|What You'll Be Worrying About in 2010
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January 7, 2010
If you think that the pain of the Great Recession is over, then think again. The initial shocks may have passed, but finance and accounting executives will be scrambling all year — and for years to come — to catch up with the downturn and its fallout.
The year 2010 could be just as busy and difficult as 2009 for many finance professionals. Boston Consulting Group, for example, says too many corporate leaders “are underestimating the enduring legacy of the Great Recession” and “failing to plan (the) tough, defensive actions” required.
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Meanwhile, Financial Executives International (FEI) reports “unemployment levels remain extremely high and cash is still hard to come by.” Much like the CPA executives polled by the AICPA, FEI says “companies continue to restructure in light of contractions in the job market.”
The list of what you’ll be worrying about in 2010 could be long. But here’s my take on some of the most treacherous potholes that lie ahead:
If it’s true that the only things certain in life are death and taxes, then you can add one more thing to the list: The accountants needed to sort it all out. Happy New Year.
1. Economic uncertainty — It’s the uncertainty, stupid. CPAs are trained and skilled at dealing with almost any economic problem. But forecasting costs and revenues, access to financing and “Black Swan” catastrophes are not part of Accounting 101.
2. Financial regulatory reform — The whole global system of capital flows is getting an earth-shaking makeover. While Wall Street-based financial jobs got hit hard early in the credit collapse, the demand for accountants now seems to be surging again as clean-up crews move in. At the same time, accountants and auditors around the world are working with governments and regulators to shape the new regulatory order. At the end of it, regulatory accounting may never be the same.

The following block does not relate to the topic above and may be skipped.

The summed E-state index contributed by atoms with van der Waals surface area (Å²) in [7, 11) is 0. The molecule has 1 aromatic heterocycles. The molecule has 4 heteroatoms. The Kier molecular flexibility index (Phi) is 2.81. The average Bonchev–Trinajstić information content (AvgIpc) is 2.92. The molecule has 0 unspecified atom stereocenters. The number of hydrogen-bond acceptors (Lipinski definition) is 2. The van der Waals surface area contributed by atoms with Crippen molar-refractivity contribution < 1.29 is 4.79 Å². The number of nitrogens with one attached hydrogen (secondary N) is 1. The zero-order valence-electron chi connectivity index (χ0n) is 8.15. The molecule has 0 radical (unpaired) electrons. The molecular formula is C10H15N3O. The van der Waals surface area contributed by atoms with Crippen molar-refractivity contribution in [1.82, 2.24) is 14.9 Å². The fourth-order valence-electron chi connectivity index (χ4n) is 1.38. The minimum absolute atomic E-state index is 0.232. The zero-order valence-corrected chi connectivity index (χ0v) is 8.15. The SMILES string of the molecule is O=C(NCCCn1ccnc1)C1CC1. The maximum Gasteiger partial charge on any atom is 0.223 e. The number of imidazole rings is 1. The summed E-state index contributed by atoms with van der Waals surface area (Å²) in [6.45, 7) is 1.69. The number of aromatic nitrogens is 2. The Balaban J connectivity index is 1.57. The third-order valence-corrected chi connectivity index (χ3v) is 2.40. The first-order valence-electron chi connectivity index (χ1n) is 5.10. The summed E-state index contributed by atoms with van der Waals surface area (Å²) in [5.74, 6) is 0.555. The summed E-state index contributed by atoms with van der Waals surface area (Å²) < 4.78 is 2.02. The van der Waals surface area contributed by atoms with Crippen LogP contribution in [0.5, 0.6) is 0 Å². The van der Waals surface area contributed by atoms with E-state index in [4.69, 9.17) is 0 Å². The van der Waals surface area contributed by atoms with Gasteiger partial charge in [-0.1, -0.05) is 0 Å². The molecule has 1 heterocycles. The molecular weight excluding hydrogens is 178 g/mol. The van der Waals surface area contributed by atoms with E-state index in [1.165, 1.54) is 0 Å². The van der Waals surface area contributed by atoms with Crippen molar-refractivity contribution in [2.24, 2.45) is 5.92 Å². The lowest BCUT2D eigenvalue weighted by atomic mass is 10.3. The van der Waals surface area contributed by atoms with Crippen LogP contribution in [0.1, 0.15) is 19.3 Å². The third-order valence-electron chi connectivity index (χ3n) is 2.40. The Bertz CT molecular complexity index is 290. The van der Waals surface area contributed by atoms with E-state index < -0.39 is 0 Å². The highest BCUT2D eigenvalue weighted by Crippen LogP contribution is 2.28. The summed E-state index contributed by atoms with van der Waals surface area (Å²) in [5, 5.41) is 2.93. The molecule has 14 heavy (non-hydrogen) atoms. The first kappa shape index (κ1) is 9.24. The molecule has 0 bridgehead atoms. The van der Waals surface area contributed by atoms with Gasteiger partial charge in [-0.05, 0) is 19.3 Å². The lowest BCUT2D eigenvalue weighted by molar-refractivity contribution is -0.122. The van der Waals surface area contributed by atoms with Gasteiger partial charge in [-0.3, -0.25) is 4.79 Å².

3. IFRS — Financial reporting standards are going international. U.S. Generally Accepted Accounting Principles (GAAP) could someday be wiped out and CPAs would need to learn a whole new body of knowledge. And Financial Accounting Standards Board (FASB) is already moving systematically toward aligning U.S. standards with International Financial Reporting Standards (IFRS). Or both. In any event FAS is out and Accounting Standards Codification (ASC) is in. Even if it represents progress, that’s enough change in one year to make many a CPA grumble.
4. Cloud computing — Otherwise called software-as-a-service, cloud computing is coming to finance and accounting. Intacct, Netsuite, SAP and Oracle are leading the way in accounting systems. Intuit, Thomson Reuters and CCH Wolters Kluwer are doing the same in tax. Even an increasing number of businesses are moving to cloud-based productivity applications as Google nudges into Microsoft’s home turf.
5. Taxes — Aside from the tectonic shifts in capital markets affecting treasury, the most important factors impacting CPAs this year could be huge changes in taxes. You name it — corporate income, individual income, estate, health care fees, retirement planning, even talk of a value-added tax (VAT) — could plague CPAs with new questions and confusion in 2010. There’s some chance lawmakers will deal with the sunsets of the lower individual rates. Health reform, if it ever happens, will include new taxes. And if nothing else goes on with retirement plans, 2010 is the year of the Roth IRA, as you may have heard.
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